Sports Sans Borders
Political interventions and favoritism mars the beauty of sports and harms the sportsman’s spirit.
In the subcontinent, cricket is a fever, it is a frenzy, it makes us forget all our problems and cheer for our teams like we have never cheered for anything in our lives before. It is heartening to see the amazing ways in which citizens of a country get together – regardless of their ethnic differences, provincial rivalries and religious contradictions – when their national team is playing in a major tournament. All are one and cheering for a single team made up of players belonging to different provinces, religions and ethnic backgrounds.
Besides supporting our own country, we also enjoy cricket matches between other teams, sometimes even cheer for them, especially when they are playing against our rivals. And so cricket, one of the most amazing games in the subcontinent, continues to inspire and unite over one and a half billion people across Pakistan, India, Bangladesh and Sri Lanka.
Notice how people do not care which religion the players belong to or which ethnic class they represent as long as they have the right skills and competence to win a game. We respect players who are good in what they do and what they deliver on the field irrespective of their nationality and race. Players like Sachin Tandulkar, Javed Miandad, Adam Gilchrist, Brian Lara and Jacque Kallis are revered and respected across the globe in every cricket-playing nation.
Such behavior sends out a strong message, loud and clear, that deep down at the core of our hearts, we really don’t care about religion, ethnicity, political affiliation; we want to enjoy life, we support merit and love camaraderie.
Merit and ability, which unfortunately have been sidelined in many South Asian societies, especially in government circles, have been replaced by nepotism and favoritism that takes precedence in the minds of cricket fans. Those who have spent their entire lives supporting preferential treatment and discrimination, sit in stadiums or in front of their TVs and pray with their hands clasped and eyes shut tight, hoping fervently that competent players have been selected by the selection boards. Unfortunately, they know in their heart of hearts that the selectors are also a part of the same society where merit does not define selection criteria.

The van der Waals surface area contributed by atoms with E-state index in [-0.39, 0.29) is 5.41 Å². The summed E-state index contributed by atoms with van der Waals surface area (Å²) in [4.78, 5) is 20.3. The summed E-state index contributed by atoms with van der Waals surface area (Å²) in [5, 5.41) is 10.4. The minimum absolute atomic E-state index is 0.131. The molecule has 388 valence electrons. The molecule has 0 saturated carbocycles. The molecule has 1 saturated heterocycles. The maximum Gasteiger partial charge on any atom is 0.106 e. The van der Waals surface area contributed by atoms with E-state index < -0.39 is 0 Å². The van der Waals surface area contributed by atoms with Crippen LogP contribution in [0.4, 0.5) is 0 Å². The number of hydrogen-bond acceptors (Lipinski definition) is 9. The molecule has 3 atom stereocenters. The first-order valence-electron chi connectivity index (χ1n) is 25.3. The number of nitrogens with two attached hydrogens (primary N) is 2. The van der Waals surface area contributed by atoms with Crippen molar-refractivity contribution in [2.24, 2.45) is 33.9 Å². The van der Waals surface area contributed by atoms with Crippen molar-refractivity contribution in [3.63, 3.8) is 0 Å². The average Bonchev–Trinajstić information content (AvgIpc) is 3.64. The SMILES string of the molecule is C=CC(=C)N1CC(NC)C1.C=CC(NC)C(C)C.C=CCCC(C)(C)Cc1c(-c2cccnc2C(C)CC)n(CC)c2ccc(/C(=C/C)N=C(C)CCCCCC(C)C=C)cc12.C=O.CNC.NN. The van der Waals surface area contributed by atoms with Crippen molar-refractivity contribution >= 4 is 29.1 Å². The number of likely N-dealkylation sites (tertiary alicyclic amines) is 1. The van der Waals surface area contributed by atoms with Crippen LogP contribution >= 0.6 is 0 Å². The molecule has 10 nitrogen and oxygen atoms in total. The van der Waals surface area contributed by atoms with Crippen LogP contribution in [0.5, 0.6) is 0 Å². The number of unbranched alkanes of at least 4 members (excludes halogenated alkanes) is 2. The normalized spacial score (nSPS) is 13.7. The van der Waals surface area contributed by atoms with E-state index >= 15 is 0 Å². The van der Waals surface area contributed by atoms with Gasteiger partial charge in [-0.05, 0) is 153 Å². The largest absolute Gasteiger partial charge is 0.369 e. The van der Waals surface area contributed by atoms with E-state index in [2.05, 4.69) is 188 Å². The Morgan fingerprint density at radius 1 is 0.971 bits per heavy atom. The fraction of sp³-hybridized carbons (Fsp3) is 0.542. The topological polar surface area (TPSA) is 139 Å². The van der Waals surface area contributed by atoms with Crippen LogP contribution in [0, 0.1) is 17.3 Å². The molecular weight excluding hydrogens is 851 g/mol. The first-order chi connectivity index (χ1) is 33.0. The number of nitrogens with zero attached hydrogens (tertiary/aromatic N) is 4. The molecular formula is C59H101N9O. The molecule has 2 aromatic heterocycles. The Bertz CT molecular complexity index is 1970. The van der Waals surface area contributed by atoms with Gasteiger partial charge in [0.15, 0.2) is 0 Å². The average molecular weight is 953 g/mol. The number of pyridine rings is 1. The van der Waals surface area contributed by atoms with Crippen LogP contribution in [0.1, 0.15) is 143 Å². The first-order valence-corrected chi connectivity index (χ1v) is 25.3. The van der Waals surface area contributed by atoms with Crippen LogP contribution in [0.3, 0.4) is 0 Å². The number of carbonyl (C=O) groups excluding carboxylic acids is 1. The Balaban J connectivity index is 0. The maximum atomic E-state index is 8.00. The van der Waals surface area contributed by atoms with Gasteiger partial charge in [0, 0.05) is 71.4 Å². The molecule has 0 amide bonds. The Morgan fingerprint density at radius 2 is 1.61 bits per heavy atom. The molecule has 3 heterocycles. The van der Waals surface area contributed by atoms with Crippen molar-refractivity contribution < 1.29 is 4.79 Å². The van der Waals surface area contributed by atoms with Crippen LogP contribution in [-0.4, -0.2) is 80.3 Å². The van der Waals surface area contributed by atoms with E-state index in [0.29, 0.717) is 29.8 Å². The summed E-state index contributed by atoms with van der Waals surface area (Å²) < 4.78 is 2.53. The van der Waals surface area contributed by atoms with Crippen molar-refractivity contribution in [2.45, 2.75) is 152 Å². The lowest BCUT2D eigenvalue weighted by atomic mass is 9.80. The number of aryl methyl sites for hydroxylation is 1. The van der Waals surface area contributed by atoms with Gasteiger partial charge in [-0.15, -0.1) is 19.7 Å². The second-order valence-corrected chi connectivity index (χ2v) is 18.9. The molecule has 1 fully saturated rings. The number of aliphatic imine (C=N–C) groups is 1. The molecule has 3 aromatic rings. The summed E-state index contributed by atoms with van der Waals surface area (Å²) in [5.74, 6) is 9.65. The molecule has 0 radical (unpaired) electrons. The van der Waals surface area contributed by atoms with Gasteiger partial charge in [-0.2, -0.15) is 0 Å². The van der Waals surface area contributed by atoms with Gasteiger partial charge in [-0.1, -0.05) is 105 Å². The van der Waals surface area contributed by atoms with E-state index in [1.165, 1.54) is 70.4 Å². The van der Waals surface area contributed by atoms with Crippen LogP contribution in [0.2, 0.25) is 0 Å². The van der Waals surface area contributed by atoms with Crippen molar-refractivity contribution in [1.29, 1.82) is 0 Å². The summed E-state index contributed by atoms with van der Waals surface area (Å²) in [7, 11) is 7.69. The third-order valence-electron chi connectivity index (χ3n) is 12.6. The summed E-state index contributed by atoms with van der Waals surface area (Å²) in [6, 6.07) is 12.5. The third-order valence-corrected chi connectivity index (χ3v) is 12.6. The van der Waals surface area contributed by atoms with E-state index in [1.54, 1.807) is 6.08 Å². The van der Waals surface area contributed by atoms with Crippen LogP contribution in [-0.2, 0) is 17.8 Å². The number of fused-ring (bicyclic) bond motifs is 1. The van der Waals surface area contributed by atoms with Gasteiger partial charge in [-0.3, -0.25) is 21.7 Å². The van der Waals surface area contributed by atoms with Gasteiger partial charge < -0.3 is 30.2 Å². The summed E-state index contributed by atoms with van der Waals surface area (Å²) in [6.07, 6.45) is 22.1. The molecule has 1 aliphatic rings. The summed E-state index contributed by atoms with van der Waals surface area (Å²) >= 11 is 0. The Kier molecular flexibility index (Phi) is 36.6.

Sports and a sportsman’s spirit gives us hope that we, human beings, do have a heart; we do have the passion to enjoy life without borders and without nepotism. The world, unfortunately, has changed drastically. Now, governments are ready to kill over border infringements and people are at each other’s throat on minor ethnic and religious differences. Why have we – the civil society, the educated, the opinion-makers – lost the ability to put some sanity into international relations, into our societies where senseless violence and terrorism has made life difficult and adversely affected business growth and its sustenance?
Governments do disrupt the amazing world of sports where merit and only merit is the name of the game. An example of government interference in sport is that of India banning the Pakistani team from touring the country. A more recent example is of a ban placed by the Bangladeshi Cricket Control Board on Bangladeshi fans, stopping them from waving flags of any country other than their own. Thankfully though, the ban was lifted after a few days.
One of the worst examples of
mixing politics and sports is that of the 1980 Olympics in Moscow when the U.S. and its allies stopped their players from attending the games. This was followed by a tit-for-tat reaction by the USSR when the country and its allies disallowed their players from attending the Los Angeles Olympics four years later.
These actions ruined the careers of many deserving athletes, depriving them of a chance to prove their mettle. As a result of political realities taking precedence, the Olympics did not showcase the best athletes from across the globe. Political rivalries hurt the very spirit of the sport.
A ray of hope still exists that sports have the ability to provide the opportunities or the avenues where the entire humanity can get together and where merit can prevail. If sports get tainted due to political intervention or favoritism, it will harm the sportsman’s spirit of citizens supporting their teams.
Unlike sports, the impact of nepotism and favoritism is quite blatant and obvious in government circles and businesses. The damage in these sectors is severe and broadbased. In underdeveloped societies, the impact of nepotism is deeper and lasts for decades, giving impetus to other problems such as poverty and weaker institutions. Let’s support sportsmanship and merit in each and every aspect of our lives. The writer works in the corporate sector and is active on various business forums and trade bodies.